Here’s another way to think about this. Let’s say that the President of the United States– while whizzing by in his motorcade — is insulted and challenged by an angry citizen. Should the president really get out of his car and fight this guy? Should he feel ashamed for not doing so? According to the John Wayne Syndrome believer, the answer should be a resounding “yes”.

Now this example is obviously ridiculous only to make a point. Sit down and come to grips with your own beliefs beforehand – it’ll save you from making a stupid decision or the agony of dealing with internal conflict.

2.Never Hit First – Another notion from childhood – because what’s the first thing that your dad or a teacher asked you after a fight? Wasn’t it “who hit who first?”

Well research proves that hitting first means you’ve got a damn good chance to win the fight. You’ve initiated surprise, dismay, got the guy back on his heels, and have an excellent opportunity to keep up the pressure until you can end the threat. Everything you want.

Oh… but wait… that’s right… you can’t hit first. Teacher said so.

It’s time to grow up and get away from this kind of thinking – it’s just plain dangerous.

Let’s forget fist-fighting for a second and think about it as a gun fight. Would you allow an armed opponent the first shot? I sure hope not. Same goes with hand-to-hand combat. Do NOT freely give away your main advantage because of some misguided idea.

3.Fair Fight – This is more common than you’d imagine. Stuff like don’t hit a guy with glasses… no hair pulling… no biting… no eye gouging… and so on. If you actually believe this, you need to add one more to the list… no fighting.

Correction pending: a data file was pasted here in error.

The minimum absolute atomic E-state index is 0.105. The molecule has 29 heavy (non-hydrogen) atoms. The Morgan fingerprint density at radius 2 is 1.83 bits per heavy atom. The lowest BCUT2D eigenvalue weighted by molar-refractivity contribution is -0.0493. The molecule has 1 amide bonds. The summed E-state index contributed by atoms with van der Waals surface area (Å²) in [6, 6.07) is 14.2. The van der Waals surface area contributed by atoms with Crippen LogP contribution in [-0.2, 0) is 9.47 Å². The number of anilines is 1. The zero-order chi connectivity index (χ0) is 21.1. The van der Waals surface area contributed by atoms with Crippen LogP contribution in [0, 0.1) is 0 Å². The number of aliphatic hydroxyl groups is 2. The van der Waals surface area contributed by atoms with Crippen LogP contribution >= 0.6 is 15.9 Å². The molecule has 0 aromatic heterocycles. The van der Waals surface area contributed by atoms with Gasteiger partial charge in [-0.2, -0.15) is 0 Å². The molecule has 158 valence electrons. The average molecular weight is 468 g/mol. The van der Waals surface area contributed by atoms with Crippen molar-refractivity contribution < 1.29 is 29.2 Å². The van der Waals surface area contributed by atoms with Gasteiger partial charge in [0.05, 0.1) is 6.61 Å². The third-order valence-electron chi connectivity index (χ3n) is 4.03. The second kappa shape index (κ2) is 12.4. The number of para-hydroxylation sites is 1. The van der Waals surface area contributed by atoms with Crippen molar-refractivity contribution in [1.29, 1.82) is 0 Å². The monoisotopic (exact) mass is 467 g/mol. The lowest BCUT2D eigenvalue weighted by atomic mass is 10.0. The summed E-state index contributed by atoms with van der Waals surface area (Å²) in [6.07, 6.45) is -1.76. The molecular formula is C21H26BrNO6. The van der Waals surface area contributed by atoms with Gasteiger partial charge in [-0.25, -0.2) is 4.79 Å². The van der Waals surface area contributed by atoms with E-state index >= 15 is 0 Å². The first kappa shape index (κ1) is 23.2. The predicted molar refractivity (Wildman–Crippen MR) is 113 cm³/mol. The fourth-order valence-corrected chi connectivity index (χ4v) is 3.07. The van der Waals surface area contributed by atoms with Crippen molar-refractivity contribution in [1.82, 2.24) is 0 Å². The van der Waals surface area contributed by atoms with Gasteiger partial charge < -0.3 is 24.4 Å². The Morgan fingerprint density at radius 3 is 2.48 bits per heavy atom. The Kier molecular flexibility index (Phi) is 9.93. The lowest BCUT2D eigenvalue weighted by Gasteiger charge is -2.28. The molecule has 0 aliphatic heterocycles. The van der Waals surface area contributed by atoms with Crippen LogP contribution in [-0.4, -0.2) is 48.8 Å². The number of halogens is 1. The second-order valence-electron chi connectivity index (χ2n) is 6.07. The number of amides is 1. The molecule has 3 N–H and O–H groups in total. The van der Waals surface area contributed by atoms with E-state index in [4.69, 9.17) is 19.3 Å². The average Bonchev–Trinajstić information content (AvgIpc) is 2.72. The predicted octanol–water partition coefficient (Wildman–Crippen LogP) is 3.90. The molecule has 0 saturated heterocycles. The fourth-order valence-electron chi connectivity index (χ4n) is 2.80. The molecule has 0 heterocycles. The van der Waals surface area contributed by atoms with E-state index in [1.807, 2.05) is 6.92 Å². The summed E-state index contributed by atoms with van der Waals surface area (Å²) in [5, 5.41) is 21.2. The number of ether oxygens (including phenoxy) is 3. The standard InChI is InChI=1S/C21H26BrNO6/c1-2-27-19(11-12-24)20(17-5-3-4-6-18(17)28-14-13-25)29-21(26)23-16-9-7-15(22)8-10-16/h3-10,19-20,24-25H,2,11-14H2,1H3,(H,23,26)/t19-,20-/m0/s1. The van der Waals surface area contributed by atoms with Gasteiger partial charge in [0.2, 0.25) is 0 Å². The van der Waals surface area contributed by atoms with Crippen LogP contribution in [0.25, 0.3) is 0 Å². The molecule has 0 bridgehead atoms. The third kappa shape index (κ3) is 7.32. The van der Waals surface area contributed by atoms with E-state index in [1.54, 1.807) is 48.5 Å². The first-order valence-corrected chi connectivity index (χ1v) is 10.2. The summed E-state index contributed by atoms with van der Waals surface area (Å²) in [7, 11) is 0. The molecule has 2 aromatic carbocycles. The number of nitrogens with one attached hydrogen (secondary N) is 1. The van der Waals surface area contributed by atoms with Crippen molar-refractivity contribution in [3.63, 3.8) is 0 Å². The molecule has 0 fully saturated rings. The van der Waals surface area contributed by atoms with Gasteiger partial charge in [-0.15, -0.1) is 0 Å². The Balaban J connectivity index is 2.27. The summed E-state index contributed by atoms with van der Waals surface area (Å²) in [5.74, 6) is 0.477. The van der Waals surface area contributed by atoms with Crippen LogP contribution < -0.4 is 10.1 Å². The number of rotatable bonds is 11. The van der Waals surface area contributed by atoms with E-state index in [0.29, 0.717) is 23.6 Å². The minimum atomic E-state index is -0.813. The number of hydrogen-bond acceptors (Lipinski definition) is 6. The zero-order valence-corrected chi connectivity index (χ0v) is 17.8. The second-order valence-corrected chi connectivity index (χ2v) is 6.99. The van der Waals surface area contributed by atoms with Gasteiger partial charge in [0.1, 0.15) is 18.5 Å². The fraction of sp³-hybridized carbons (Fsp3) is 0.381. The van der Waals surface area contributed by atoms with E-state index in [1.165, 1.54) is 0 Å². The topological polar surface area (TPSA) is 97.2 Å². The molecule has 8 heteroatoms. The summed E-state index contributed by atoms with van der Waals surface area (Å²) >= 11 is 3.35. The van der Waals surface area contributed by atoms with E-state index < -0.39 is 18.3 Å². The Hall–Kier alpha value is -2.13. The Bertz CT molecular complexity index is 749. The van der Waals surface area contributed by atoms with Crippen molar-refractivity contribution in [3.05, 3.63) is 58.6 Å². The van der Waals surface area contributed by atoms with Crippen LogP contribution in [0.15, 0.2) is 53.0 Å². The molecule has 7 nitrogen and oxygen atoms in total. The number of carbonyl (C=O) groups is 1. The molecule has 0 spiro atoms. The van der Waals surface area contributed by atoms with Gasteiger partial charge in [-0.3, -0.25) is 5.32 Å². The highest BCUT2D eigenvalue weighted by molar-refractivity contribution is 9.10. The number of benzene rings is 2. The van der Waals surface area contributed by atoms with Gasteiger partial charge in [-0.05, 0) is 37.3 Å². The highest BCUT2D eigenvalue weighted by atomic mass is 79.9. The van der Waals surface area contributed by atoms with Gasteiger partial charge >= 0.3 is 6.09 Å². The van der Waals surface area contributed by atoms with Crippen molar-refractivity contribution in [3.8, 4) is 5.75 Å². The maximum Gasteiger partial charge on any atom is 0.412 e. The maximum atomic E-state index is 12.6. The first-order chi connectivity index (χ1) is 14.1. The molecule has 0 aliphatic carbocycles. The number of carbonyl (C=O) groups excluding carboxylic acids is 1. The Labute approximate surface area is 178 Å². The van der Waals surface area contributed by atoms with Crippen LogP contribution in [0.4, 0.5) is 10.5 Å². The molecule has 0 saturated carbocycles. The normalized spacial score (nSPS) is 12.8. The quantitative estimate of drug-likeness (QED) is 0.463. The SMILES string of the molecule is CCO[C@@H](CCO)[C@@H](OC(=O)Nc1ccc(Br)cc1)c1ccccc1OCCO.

It’s like the British officers who were so disgusted with the way “unchivalrous” American colonials fought. Those savages actually “unfairly” shot at them from behind trees and bushes. How uncouth.

Let me be clear… in a fight you want an unfair advantage. You never want to purposely give away anything that may give your adversary the edge.

In one of the videotaped street fights I researched, there was a young man who had his face nearly bit off in a vicious attack. He kept screaming out “no fair… he’s biting… he’s biting…”

I still get shivers thinking about that poor kid.

I only hope you will not be as naïve. You must assume that your adversary will do anything – and that he plays by NO rules. I know it’s an ugly thought, but you must treat every fight like it’s a life or death battle. The idea that you can somehow remain a “gentleman” puts you in an extremely vulnerable position.

4.Fight Your Fear – Fear is information; it’s not to be controlled or eliminated and is certainly not your enemy. Acting in spite of your fear is something called “courage”.

I’ve see too many “fight systems” that talk about “getting rid of fear”. Wrong-o. Understand that fear itself is a healthy emotion that’s protecting you.

You’d probably agree that being fearful of walking on the edge of a cliff is a fairly natural emotion to have – especially knowing that the “Bob Peirce’s One-Touch Death Move” is out there. It’s simply your body’s way of protecting you.

The idea that you need to get rid of it is foolish, and will either result in “brain freeze” or will simply put you in greater danger. The key is to “listen” to fear rather than deny it or attempt to suppress it.

Use fear as a way to trigger “external focus” – the key to avoiding “brain freeze” or the deer in headlights phenomena. You can’t afford to stand there drooling while waiting to “snap out of it”. I’ve got a whole section on this external focus technique in an upcoming chapter. It’s one of the most powerful ways to taking the fight to your adversary, and winning.

Okay… let’s conclude this “internal conflict” stuff for now. Use what you’ve learned to do some serious self-analyzing. Discover “gray areas” and where your indecision lies. Because with just 3-8 seconds to win a fight, indecision and hesitation can mean the difference between prevailing (and walking away), or taking that losers ride to the hospital… or worse… the morgue.

How’s that for positive ending?

Learn how to settle your internal conflicts and get yourself in the right mental attitude to defend yourself by enrolling at Tring Krav Maga now or call 0845 094 8805